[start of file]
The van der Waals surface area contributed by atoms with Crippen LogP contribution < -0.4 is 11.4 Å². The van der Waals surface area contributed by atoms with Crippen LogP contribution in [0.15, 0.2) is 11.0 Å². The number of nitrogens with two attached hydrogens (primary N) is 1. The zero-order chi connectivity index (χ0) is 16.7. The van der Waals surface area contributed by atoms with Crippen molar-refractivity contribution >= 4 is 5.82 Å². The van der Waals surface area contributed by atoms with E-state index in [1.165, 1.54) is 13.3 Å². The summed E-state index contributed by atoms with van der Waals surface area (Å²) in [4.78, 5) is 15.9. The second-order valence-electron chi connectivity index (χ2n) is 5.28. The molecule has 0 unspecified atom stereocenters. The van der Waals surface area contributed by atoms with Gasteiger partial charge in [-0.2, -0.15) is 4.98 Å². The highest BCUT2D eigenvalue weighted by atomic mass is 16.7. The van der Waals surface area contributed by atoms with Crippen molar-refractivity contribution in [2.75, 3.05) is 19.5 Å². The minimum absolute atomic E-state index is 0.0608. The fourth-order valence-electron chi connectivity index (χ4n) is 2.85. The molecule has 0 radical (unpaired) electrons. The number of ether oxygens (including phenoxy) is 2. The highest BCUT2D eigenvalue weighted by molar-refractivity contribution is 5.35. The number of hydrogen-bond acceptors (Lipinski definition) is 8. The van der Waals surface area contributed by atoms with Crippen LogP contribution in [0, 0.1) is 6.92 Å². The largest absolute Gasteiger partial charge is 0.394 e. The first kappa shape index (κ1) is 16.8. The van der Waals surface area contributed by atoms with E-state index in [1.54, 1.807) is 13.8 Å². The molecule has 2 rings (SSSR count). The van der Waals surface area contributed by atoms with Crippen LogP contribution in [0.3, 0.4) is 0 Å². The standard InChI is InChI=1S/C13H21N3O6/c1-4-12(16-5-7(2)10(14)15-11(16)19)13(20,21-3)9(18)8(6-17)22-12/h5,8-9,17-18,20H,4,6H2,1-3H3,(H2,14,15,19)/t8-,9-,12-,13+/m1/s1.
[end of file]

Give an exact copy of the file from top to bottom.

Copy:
The van der Waals surface area contributed by atoms with Crippen LogP contribution < -0.4 is 11.4 Å². The van der Waals surface area contributed by atoms with Crippen LogP contribution in [0.15, 0.2) is 11.0 Å². The number of nitrogens with two attached hydrogens (primary N) is 1. The zero-order chi connectivity index (χ0) is 16.7. The van der Waals surface area contributed by atoms with Crippen molar-refractivity contribution >= 4 is 5.82 Å². The van der Waals surface area contributed by atoms with E-state index in [1.165, 1.54) is 13.3 Å². The summed E-state index contributed by atoms with van der Waals surface area (Å²) in [4.78, 5) is 15.9. The second-order valence-electron chi connectivity index (χ2n) is 5.28. The molecule has 0 unspecified atom stereocenters. The van der Waals surface area contributed by atoms with Gasteiger partial charge in [-0.2, -0.15) is 4.98 Å². The highest BCUT2D eigenvalue weighted by atomic mass is 16.7. The van der Waals surface area contributed by atoms with Crippen molar-refractivity contribution in [2.75, 3.05) is 19.5 Å². The minimum absolute atomic E-state index is 0.0608. The fourth-order valence-electron chi connectivity index (χ4n) is 2.85. The molecule has 0 radical (unpaired) electrons. The number of ether oxygens (including phenoxy) is 2. The highest BCUT2D eigenvalue weighted by molar-refractivity contribution is 5.35. The number of hydrogen-bond acceptors (Lipinski definition) is 8. The van der Waals surface area contributed by atoms with Crippen LogP contribution in [0, 0.1) is 6.92 Å². The largest absolute Gasteiger partial charge is 0.394 e. The first kappa shape index (κ1) is 16.8. The van der Waals surface area contributed by atoms with E-state index in [1.54, 1.807) is 13.8 Å². The molecule has 2 rings (SSSR count). The van der Waals surface area contributed by atoms with Crippen LogP contribution in [0.3, 0.4) is 0 Å². The standard InChI is InChI=1S/C13H21N3O6/c1-4-12(16-5-7(2)10(14)15-11(16)19)13(20,21-3)9(18)8(6-17)22-12/h5,8-9,17-18,20H,4,6H2,1-3H3,(H2,14,15,19)/t8-,9-,12-,13+/m1/s1.